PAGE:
One of Friday’s festivities was the mile, and half-mile shootouts. There’s no VHT, no burnout box, and no guardrails – just a straight shot of ribbon road through some Nebraska corn. The road itself is the typical Midwest mix of slurry and rocks. Saying it’s not optimal for traction would be an understatement. We blew the first run when we mistook the quarter-mile timers for the finish line. On our second run, we blasted through the half at 146.5 mph, and then bettered that with a 148.9-mph pass. That was just enough to edge out John Parsons (148.6 mph) in his modded ’07 Z06 and grab the top spot for our group of Optima cars. In fact, of the 43 cars, only four were faster than our ’68.
Our group of first timers...
Our group of first timers and others, looking for some hot tips, drove out to reconnoiter the road with some race veterans. The seasoned racers pointed out some of the more dicey turns and challenges of the course. Besides wildlife on the road, the other thing to keep in mind is that there really isn’t any run-off room if you leave the pavement.
Local racer Dustin Sabatta...
Local racer Dustin Sabatta brought his ’94 Camaro out for some racing action. In the mile shootout, his best pass was 154.0 mph, and on the road course he took Seventh Place in the 110-mph class.
This event is all about time....
This event is all about time. Some cars were equipped with thousands of dollars in high-tech gizmos, but most of us just relied on a simple stopwatch (or two) and some course notes for the navigator. The road race event is made up of two legs: north and south, which are added together for the final time. The theory is that you drive the first leg then use the return run to adjust for what you might have missed on the first leg.
If there’s a driving event...
If there’s a driving event going on, chances are you’ll find one of the Detroit Speed cars lurking about. Kyle and Stacy Tucker came out to have some fun amongst the corn with the rest of us. Typically, they just try to get from point A to point B as fast as possible, so this whole hitting a specific time deal was a new concept. Their first leg was good with an average speed of 91.807, but they bled off too much time on the second leg and didn’t finish in the top of the pack. Still, they had a great time, and that’s what really counts.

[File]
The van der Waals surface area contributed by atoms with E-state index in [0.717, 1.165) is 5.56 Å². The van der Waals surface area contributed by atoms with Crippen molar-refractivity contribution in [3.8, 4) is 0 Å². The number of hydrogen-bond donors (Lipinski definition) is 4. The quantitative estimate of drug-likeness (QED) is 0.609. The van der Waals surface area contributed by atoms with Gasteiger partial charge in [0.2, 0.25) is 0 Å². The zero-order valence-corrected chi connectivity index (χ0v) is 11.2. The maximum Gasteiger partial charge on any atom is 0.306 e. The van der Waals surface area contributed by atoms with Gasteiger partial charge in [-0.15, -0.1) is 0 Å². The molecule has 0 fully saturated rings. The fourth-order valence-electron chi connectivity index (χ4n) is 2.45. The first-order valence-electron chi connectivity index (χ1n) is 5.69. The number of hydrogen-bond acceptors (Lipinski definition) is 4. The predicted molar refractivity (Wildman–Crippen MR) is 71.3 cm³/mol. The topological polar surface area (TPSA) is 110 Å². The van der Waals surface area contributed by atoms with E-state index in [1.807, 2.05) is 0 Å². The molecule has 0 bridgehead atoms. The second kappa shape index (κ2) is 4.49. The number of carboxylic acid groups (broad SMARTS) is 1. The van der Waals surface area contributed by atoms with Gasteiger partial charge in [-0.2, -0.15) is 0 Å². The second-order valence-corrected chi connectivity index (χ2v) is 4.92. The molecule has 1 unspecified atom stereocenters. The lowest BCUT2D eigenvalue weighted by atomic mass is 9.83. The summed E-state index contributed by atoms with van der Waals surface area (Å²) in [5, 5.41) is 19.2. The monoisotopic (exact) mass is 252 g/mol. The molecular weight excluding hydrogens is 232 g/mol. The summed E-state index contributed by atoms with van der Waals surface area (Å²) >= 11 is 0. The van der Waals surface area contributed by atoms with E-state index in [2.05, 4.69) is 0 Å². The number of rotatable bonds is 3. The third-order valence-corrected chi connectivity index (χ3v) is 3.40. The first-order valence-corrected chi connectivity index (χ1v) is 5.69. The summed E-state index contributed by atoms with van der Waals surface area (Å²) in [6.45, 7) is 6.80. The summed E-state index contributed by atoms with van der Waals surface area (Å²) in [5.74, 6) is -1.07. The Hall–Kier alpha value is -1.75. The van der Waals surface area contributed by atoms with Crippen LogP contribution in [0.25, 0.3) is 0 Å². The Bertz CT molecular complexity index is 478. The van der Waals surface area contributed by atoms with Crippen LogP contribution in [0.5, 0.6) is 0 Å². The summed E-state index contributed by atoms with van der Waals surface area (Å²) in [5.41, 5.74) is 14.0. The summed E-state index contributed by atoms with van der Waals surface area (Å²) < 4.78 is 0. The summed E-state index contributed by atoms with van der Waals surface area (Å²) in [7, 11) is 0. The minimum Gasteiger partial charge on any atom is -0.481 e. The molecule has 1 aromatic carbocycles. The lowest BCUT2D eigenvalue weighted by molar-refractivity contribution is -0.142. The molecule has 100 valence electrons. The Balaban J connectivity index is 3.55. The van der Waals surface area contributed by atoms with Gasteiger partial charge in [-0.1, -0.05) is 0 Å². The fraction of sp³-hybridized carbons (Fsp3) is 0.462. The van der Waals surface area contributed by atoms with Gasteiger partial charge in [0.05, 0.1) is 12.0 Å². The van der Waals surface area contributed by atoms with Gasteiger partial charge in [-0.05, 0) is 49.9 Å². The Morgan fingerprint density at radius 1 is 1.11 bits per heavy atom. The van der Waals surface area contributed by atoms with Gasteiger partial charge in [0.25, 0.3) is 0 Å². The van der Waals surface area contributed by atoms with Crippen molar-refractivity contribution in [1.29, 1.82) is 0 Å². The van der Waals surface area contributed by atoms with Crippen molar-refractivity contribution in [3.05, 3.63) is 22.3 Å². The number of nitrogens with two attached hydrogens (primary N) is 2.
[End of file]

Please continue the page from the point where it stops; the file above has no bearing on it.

So how did our team fair?...
So how did our team fair? Well, a stopwatch malfunction on the first leg left us clueless of how much we missed the mark by, but thanks to our countdown timer, Wagner knew we were a touch on the slow side. Without knowing our exact time, we decided to run the second leg and try to cross the line just a bit early. The good news was that Wagner nailed the second leg with an average speed of 91.031 mph, which was the closest in our run group. The bad news was that we were off almost six seconds on the first leg, which resulted in a Seventh Place overall finish. You can bet we’ll have a backup stopwatch the next time.
In our 91-mph class of 17...
In our 91-mph class of 17 cars, the man with the time closest to perfect was Brad Granger of Cummings, Georgia. With David Sloan working as navigator, the team had an average speed of 91.237 mph, and their combined times for the first and second legs missed the mark by just 0.354 seconds. They had run a couple seconds fast on the first leg, but managed to slow down on the second leg just enough for it to all average out. In the half-mile shootout, he managed a best pass of 135.0 mph in his supercharged LS-powered ’67.